Admiral's Coast

The Admiral’s Coast follows Route 60 along the western and southern shore of Conception Bay between Colliers and Paradise, and provides excellent views over the bay.

Colliers was settled only in the latter part of the 18th century, relatively late compared with towns such as Cupids and Carbonear. While the first settlers were fishermen, by the mid-19th century farming was the main economic activity, as the many meadows in the area attest today. However, little farming is carried on today.

Conception Harbour also moved from farming to fishing in the 19th century. However, Bacon Cove, now part of the town but located on a short peninsula to the north, was founded before 1700, and was burned by the French in 1697. There has been a garden party in Conception Harbour every summer for more than nine decades.

In Avondale you’ll find an old Railway Station that has been converted to a museum, although there’s a train and some tracks remaining.

Harbour Main-Chapels Cove-Lakeview is an amalgamated town comprising the three formerly independent settlements in its name. Harbour Main is an old town, possibly founded by the French in the 1640s. Chapel’s Cove was settled in the 19th century and Lakeview in the 20th. By the late 17th century Harbour Main was an English fishing station, and was twice sacked by the French during the colonial wars. In the late 18th century it was settled by the Irish, and thus became a Catholic community in an almost totally Protestant bay, Conception Bay being at that time part of what was termed "the English shore."

Because of its religious affiliations, the electoral district of Harbour Main, of which the town was the nomination centre, voted along the same lines as the more Catholic districts of the Southern Shore and St. John’s.

Holyrood is one of the original tourism destinations in Newfoundland and Labrador. Although the origins of its name and the date of settlement are in dispute, the natural beauty of the area has been noted for centuries, and the arrival of the railway in the late 19th century made it a more accessible destination for people travelling overland from St. John’s, who had been driving the dusty roads from the capital since the 1830s. The first hotel was built in the 1860s, and while the train is long gone, the area remains an attractive destination, mainly for day-trippers going "around the bay" for a drive. A popular spot is the riverside Holy Cross park which features an in-river pool. Holyrood is also known for its marina and annual summer Squid Fest.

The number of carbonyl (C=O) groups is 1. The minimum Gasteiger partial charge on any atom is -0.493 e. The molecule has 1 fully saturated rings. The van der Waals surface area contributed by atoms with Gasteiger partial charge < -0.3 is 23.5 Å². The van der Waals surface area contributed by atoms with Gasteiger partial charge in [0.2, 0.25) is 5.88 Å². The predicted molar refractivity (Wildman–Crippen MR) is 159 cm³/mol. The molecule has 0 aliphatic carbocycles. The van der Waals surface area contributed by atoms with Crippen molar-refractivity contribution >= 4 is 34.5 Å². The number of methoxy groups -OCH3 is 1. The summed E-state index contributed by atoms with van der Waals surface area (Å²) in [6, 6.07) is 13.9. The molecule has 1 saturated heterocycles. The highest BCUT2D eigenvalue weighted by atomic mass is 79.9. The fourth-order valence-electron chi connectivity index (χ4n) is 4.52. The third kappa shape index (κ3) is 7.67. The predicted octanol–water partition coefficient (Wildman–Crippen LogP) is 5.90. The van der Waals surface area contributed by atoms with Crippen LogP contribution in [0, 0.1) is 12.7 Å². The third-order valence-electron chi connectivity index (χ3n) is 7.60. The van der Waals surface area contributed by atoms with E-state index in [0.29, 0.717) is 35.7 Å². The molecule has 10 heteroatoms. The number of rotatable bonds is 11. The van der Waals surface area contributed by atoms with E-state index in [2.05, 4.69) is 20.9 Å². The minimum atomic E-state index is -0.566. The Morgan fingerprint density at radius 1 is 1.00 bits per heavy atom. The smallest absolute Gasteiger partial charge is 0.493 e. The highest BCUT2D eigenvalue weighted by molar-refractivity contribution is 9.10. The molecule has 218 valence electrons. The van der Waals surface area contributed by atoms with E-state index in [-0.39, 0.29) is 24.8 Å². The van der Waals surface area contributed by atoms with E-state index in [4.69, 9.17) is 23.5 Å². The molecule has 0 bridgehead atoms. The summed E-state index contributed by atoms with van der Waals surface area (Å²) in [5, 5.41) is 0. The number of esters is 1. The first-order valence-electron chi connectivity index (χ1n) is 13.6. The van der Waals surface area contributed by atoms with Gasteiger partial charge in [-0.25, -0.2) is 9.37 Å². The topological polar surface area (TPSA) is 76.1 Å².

A string of small bayside communities between Seal Cove and Topsail was joined into Conception Bay South in 1971. Today it is the fourth-largest community in the province. Many people have moved there for the magnificent view of Conception Bay, especially in recent years as modern highways now connect the town to St. John’s. Commuting distance to downtown St. John’s is less than 20 minutes for many residents.

This was once a major farming area, supplying meat, milk and vegetables to the city, but most of that is fading away. City residents also built summer homes here.

One of the neighbourhoods is Kelligrews, home and inspiration of the famous folk song The Kelligrews Soiree by Johnny Burke, a lively compendium of hijinks and unusual cuisine featured at a traditional community party. The real joke, however, is that almost all the characters mentioned in the song were from St. John’s. The soiree is held each year.

The town is one of the few to have a geological attraction, namely the trilobite fossil beds along the Manuels River Linear Park. The fossils found here are similar to those found in southern Spain and Portugal and northern Africa, but different from those found in western Newfoundland. This was a key in establishing the theory of plate tectonics, or continental drift.

The town also has a marina at Foxtrap, site of a famous 19th century "battle," and is home to the Royal Newfoundland Yacht Club at Long Pond. A popular seaside attraction is Topsail Beach in the east end of town. Conception Bay is a good SCUBA diving area, especially around the ore carriers that were sunk by U-Boats just off Bell Island during World War II

Just over the border is Paradise, the fastest growing town in the province with a population of about 15,000. The Angels Road in the community is named not for heavenly creatures, but the Angel family that once had a summer home here. The trail around Neil’s Pond is a good place to stretch your legs.



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